This match really looks like being the crux match of the Wallabies’ 2006 campaign. Perhaps if we do win here then the final Bledisloe will get all the headlines, and if the Boks get their act together then winning in the Republic has traditionally been a hurdle for Australian teams, but, especially after such dashed hopes in Christchurch, there is no surer litmus test of the ‘new Wallabies’, and our progress towards the RWC 2007, than beating the All Blacks in Australia.
If we can’t do it, we (or at least some of us such as yours truly) have been deluding ourselves, and this Wallaby team’s RWC hopes lie in a church and not on the training track. If we can, and against the All Black’s elusive first XV, then we know that we are genuine contenders it is worth remembering that neither we nor they will be at home in 14 months’ time.
Two things really have to improve: maintaining our own attacking continuity and breaking theirs. This is really all to do with the tackle making first up tackles and being first in support in defence, and offloading safely to early support in attack, as well as being first to the breakdown when an attacking player does go down.
On the bright side,
I think our scrum already has improved, and I think Blake on the bench (where I think he should start) will give us real legs in the second half. Ditto for our line-outs Paul was throwing pretty well, I thought, both in Christchurch and against South Africa. When you consider that the Boks actually pinched three NZ throws (albeit from the dropped Oliver to the dropped Jason Eaton) we can still reasonably expect to secure our own throws and challenge theirs. Add to that the excellent line-out try we scored in Christchurch, an identical chance that went begging and that they scored the crucial try on a line-out error, that’s already a very different looking match.
But ultimately there were any number of little things that would give a very different looking match, and frankly I am going to pick the same result I picked last time -here’s to hoping!
Just quickly on the backs, I tend to think that we have an edge here, but it certainly isn’t as big as I might have thought it was, and in the last test it was completely counterweighted by their backrow. Hopefully with Fava at no 8 and Elsom on the blindside we will be ourselves stronger at the breakdown, and hopefully the forwards get us a few more centimetres. But at the end of the day, like last time, this match will be won or lost in the contested ball where the forwards are paramount. If there is anything I would like to really see from our backs, it is making 100% sure of every contested ball. Ultimately it is far better to have a forward running the wide ball in attack than to have a winger defending the wide ball. And of course I would like to see first-up tackles especially on Leon MacDonald!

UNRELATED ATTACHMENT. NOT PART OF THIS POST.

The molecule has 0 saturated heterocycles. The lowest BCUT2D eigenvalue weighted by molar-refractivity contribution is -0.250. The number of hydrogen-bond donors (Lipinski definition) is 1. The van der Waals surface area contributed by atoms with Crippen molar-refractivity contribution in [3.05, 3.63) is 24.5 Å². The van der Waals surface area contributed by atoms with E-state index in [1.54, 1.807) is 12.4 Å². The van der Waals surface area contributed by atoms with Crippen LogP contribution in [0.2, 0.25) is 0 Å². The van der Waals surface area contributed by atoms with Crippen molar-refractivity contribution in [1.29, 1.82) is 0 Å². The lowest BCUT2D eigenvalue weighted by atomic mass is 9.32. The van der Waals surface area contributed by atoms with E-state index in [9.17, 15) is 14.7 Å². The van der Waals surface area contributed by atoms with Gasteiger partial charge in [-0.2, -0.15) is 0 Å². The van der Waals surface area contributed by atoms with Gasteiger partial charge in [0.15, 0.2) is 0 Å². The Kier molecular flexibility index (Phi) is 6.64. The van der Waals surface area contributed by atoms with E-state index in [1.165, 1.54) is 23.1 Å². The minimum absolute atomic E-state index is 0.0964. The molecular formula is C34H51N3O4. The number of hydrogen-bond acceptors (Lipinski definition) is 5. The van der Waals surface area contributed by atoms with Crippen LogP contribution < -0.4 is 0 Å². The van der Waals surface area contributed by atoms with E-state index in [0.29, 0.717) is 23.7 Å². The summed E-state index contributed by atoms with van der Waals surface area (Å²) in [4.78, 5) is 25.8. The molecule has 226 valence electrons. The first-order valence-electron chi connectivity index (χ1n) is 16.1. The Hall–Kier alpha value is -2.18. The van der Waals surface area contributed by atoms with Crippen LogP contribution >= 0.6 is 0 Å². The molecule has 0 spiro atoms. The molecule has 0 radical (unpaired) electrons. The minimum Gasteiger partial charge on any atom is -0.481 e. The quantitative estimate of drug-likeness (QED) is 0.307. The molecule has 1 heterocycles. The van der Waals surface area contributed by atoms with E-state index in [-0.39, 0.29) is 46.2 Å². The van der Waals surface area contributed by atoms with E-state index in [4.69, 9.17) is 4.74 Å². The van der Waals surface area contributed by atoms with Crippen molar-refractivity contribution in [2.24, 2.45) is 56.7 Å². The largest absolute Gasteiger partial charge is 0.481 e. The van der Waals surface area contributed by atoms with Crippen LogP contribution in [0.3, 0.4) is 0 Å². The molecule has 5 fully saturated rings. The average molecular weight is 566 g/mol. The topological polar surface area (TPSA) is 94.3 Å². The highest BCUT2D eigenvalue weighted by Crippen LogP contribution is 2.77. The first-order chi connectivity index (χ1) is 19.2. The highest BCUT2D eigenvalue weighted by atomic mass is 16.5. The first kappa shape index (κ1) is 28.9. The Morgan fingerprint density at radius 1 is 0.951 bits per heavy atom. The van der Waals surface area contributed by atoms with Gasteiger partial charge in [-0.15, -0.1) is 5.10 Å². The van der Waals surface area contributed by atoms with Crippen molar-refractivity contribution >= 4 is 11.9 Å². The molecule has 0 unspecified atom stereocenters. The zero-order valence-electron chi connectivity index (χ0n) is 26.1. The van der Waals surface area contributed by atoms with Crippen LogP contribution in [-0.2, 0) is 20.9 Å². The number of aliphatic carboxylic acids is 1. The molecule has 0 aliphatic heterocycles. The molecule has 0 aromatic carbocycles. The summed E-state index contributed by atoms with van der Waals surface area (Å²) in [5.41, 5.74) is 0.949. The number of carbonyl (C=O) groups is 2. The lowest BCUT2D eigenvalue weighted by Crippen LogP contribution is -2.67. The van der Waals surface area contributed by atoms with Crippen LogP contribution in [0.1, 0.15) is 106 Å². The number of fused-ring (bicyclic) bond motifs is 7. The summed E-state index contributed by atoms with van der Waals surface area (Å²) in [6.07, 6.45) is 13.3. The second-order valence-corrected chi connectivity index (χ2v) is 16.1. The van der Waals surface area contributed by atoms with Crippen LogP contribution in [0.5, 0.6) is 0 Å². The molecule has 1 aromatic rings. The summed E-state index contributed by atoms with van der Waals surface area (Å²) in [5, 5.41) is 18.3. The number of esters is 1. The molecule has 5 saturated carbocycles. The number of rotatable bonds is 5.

So I think Australia 36 20 NZ. Sorry about the lightweight analysis, but there are many other things in life J
S 14 supplement.
First, congratulations to Channel Ten on the RWC television rights, and hello to free-to-air S14 in Australia – if this is true, that is fantastic news, particularly for yours truly who spends test match Saturday afternoons either elsewhere or anxiously trying to tune the never-turned on telly! Also, it can only help the game’s penetration.
Secondly, it almost seems that as the more NSW players they drop, the better the Wallabies get. The current team features just two run-on players from undoubtedly Australia’s ‘deepest’ provincial side, and (probably) only three more on the bench (although I would argue in favour of Al Kanaar being on the bench even when Vickerman is fit, in the interests of having a reserve second-rower, and Palu is only one injury away from a bench spot). Now whilst it is great that McKenzie wants an ‘All Blacks-type culture’, the current All Blacks differ most markedly from the previous disappointing incarnation primarily in that the coach was sacked when they lost. I recommend that the NSW management group adopt that part of All Blacks culture, urgently, because no amount of deep foundations is going to hide the absence of anyone to stand on them.
Now NSW are going to benefit from Norton-Knight getting older, Valentine is very clever, I still remember reading about how Turinui is a natural born leader and future Wallabies captain, Elsom and Vickerman are obviously natural leaders, etc. But on the strength of the last two years, they clearly don’t have a clue how to win a really tough game of football. I’m going to come out right now and tip them to finish third amongst the Australian teams the season after next if McKenzie stays, because the Force are very much on the up, QLD under Jones will be not just determined but clever, and only the Brumbies remain a question mark with so much personnel changes.
Finally, why can’t we get rid of a South African team and a NZ team and add Argentina and a composite Pacific Islands team? Obviously for money reasons, but the strategic imperative is very strong. If NZ couldn’t face losing a team, even though a composite Islanders team would deprive them of a full team’s worth of players anyway, then we could always add a Japanese team to round out numbers.